Last week we identified a type of relief that is being offered from Medicare’s Part B late-enrollment penalty for certain Medicare beneficiaries who enrolled in Medicare Part A and had coverage through the individual marketplace. As a follow-up, this week’s topic will include a discussion of how Medicare and Employer coverage are coordinated for an individual.
Medicare benefits start at age 65, but many people continue working past that age, either by choice or need. It is important to understand how Medicare and employer coverage work together.
Depending on your circumstances, Medicare is either the primary or secondary insurer. The primary insurer pays any medical bills first, up to the limits of its coverage. Thereafter, the secondary payer will cover costs that the primary insurer does not (although it may not cover all costs). Knowing whether Medicare is primary or secondary to your current coverage is crucial because it will help determine whether you need to sign up for Medicare Part B when you first become eligible. If Medicare is the primary insurer and you fail to sign up for Part B, your eventual Medicare Part B premium could start going up 10 percent for each 12-month period that you could have had Medicare Part B, but did not take it. (See last week’s blog for information on relief from this penalty).
Here are the rules governing whether Medicare coverage will be primary or secondary insurer:
1. If your employer or your spouse’s employer has 20 or more employees, your employer’s insurance will be the primary insurer and Medicare is the secondary payer. If your employer or your spouse’s employer has fewer than 20 employees, Medicare will be the primary insurer and your employer’s insurance will be the secondary insurer.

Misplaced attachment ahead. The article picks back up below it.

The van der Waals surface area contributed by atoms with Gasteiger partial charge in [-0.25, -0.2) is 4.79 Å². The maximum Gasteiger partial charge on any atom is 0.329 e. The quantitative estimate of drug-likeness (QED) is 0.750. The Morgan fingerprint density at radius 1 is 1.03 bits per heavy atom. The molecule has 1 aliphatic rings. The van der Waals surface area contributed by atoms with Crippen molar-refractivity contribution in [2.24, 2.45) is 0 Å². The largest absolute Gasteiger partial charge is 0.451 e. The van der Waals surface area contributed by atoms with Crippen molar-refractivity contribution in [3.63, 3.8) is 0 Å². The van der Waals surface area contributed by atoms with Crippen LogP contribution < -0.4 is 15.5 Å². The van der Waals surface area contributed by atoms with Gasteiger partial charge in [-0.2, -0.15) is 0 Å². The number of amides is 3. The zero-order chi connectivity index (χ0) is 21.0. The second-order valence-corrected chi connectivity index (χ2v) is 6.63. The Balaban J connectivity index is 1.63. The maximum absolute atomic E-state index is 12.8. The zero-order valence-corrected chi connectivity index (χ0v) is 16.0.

2. If you are retired and still covered by your employer’s group health insurance plan, Medicare pays first and your former employer’s plan pays second.
3. If you receive both Social Security Disability Insurance and Medicare, and your employer has 100 or more employees, your employer’s insurance pays first. Some employers are part of a multi-employer plan and if at least one employer in that plan has 20 employees or more, the employer’s insurance pays first. If your employer has fewer than 100 employees, Medicare will pay first.
4. If you have end stage renal disease (ESRD) and are in the first 30 months of Medicare coverage of ESRD, your employer’s plan pays first. After the first 30 months, Medicare then becomes the primary insurer. It does not matter how many employees your employer has.
5. If you are self-employed and have a group health plan that covers yourself and at least one other person, Medicare pays first. **Note that if you are self-employed, you may be able to deduct Medicare premiums from your income taxes by including the premiums in the self-employed health insurance deduction.
Finally, if your employer’s insurance is the primary insurer, the employer must offer you and your spouse the same coverage that it offers to younger employees. It also cannot deny you coverage, cancel your coverage once you become eligible for Medicare, or charge you more for premiums, deductibles, and copays.
For more information on how Medicare and employer insurance work together, please contact the experienced attorneys at Zacharia Brown. You may schedule an appointment by visiting our website at PittsburghElderLaw.com or by calling 724.942.6200.